and erythematous border.
29. Diagnosis :
Demonstration of trophozoites containing red cells is
diagnostic. They are most readily seen in fresh mucus
passed per rectum.
The absence of pus cells in the stool may be helpful in
the differential diagnosis with shigellosis.
30. Serological tests are often negative in intestinal
amoebiasis, but if positive, they provide a clue to
extraintestinal amoebiasis. Indirect haemagglutination
test (IHA)is regarded as the most sensitive serological
Other techniques include counter immuno-
electrophoresis (CIE) and ELISA technique .
31. Treatment :
Symptomatic cases :
At the health centre level, symptomatic cases can be
treated effectively with metronidazole orally and the
clinical response in 48 hours may confirm the
The dose is 30 mg/kg of body weight/day, divided into
3 doses after meals, for 8-10 days.
Tinidazole can be used instead of metronidazole.
32. Asymptomatic infections :
In an endemic area, the consensus is not to treat such
persons because the probability of reinfection is very
They may, however, be treated, if the carrier is a food
33. In non -endemic areas they are always likely to be
They should be treated with oral diiodohyroxyquin, 650
mg t.d.s. (adults) , 30-40 mg/kg of body weight/day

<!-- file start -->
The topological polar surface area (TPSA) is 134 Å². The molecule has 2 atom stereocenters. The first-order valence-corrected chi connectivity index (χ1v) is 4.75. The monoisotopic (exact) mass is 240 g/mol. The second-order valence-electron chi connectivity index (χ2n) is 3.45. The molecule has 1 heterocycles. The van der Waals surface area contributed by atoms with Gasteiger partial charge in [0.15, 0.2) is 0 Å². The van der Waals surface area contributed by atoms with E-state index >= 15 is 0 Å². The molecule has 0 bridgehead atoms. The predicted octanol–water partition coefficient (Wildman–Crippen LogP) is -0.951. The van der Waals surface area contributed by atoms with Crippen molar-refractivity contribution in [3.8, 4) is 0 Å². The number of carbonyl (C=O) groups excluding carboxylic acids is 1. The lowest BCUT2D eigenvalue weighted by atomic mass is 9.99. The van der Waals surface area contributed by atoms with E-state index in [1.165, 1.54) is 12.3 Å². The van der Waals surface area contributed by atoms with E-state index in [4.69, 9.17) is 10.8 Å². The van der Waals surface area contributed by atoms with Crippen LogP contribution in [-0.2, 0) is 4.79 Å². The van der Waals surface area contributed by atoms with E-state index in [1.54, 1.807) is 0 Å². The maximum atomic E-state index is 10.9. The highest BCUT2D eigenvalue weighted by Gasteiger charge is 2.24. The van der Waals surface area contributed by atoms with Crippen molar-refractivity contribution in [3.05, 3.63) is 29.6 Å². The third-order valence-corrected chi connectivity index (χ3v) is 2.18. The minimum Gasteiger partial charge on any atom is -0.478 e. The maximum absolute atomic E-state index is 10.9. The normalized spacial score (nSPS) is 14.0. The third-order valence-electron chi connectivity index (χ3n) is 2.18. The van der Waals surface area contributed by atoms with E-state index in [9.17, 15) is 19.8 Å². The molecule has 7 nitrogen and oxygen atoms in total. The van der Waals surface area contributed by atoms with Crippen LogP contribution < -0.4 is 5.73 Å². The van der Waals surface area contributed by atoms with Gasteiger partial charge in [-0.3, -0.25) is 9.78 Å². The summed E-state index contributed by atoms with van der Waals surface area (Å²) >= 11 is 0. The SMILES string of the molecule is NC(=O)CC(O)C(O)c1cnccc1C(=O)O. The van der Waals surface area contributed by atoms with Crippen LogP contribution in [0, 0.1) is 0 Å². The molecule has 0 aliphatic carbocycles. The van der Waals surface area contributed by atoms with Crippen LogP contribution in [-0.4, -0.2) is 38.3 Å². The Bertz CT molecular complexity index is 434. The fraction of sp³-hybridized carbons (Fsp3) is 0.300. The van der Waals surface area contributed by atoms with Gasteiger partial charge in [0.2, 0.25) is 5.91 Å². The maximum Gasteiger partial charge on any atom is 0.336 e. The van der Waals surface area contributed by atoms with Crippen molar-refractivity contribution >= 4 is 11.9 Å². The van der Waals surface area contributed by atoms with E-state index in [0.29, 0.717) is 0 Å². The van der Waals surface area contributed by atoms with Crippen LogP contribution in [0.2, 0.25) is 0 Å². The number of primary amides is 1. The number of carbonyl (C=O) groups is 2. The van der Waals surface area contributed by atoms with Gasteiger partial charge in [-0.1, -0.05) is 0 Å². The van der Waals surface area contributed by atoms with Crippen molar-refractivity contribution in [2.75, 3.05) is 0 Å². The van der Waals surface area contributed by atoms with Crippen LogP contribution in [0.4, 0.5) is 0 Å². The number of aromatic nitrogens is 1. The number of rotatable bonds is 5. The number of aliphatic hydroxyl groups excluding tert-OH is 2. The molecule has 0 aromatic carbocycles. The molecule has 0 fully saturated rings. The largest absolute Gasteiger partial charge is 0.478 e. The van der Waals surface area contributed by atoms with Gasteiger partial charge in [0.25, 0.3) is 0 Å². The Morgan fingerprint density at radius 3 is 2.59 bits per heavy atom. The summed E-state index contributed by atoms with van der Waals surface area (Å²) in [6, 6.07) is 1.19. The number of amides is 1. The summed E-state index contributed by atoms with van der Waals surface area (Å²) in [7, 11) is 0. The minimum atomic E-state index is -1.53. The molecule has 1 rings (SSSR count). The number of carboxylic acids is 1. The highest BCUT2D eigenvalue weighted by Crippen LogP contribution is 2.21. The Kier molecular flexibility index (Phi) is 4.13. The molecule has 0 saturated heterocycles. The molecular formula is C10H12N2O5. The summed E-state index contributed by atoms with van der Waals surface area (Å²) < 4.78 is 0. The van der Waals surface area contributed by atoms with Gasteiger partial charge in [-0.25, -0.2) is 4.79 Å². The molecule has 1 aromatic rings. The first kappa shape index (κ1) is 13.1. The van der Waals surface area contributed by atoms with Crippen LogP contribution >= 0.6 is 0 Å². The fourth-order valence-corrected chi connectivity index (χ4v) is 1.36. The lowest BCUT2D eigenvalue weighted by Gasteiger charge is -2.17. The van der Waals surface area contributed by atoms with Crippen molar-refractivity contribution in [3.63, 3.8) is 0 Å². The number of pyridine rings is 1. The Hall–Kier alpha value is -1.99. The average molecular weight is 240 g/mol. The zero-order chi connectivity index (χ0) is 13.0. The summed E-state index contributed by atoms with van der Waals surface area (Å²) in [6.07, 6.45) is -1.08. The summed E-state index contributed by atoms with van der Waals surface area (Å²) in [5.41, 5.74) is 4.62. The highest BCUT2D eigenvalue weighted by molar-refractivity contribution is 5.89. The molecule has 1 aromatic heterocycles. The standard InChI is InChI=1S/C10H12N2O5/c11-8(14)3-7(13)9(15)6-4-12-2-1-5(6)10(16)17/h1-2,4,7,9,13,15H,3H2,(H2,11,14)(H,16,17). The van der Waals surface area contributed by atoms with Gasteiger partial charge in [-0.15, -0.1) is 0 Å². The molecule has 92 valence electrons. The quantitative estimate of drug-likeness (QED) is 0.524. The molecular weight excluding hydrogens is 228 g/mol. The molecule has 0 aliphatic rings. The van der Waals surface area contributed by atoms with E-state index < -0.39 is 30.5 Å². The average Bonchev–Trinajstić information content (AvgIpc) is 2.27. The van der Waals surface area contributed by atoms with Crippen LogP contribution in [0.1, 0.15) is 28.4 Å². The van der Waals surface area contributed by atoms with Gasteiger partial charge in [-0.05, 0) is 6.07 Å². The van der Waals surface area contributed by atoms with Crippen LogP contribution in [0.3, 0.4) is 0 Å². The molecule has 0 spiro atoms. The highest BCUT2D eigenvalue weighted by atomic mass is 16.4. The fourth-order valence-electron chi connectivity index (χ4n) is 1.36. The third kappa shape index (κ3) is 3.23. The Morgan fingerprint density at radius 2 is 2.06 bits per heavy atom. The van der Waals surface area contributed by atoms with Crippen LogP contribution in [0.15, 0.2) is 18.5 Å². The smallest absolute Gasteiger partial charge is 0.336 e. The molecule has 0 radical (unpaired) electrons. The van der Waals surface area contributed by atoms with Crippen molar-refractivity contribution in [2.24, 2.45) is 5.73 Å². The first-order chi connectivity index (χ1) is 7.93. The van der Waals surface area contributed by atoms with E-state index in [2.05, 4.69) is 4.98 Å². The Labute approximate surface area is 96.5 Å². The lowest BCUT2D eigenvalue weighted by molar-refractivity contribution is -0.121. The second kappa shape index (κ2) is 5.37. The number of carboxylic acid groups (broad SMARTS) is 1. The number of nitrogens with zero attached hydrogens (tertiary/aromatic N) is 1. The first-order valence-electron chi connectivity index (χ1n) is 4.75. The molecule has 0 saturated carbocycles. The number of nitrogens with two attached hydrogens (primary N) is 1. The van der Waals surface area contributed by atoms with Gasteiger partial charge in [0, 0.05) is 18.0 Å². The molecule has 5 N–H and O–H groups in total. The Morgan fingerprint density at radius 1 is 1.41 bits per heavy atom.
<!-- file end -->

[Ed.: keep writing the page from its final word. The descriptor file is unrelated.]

(children) for 20 days, or oral diloxanide furoate, 500
mg t.d.s. for 10 days (adults).
35. PREVENTION AND CONTROL
1. Primary prevention
The measures aimed to prevent contamination of water,
food, vegetables and fruits with human faeces.
(a) Sanitation : Safe disposal of human excreta and
elementary sanitary practice of washing hands after
defecation and before eating is a crucial factor in the
prevention and control of amoebiasis.
36. (b) Water supply:
The cysts are not killed by chlorine in amounts used for
Sand filters are quite effective in removing amoebic
cysts. Therefore water filtration and boiling are more
effective than chemical treatment of water against
37. Food hygiene:
Uncooked vegetables and fruits can be disinfected with
aqueous solution of acetic acid (5-10 per cent) or full
strength vinegar .
In most instances, thorough washing with detergents in
running water will remove amoebic cysts from fruits
38. Since food handlers are major transmitters of
amoebiasis, they should be periodically examined,
treated and educated in food hygiene practices such as
40. Secondary prevention:
Early diagnosis & Treatment
At present there is no acceptable chemoprophylaxis for
Mass examination and treatment cannot be considered
a solution for the control of amoebiasis.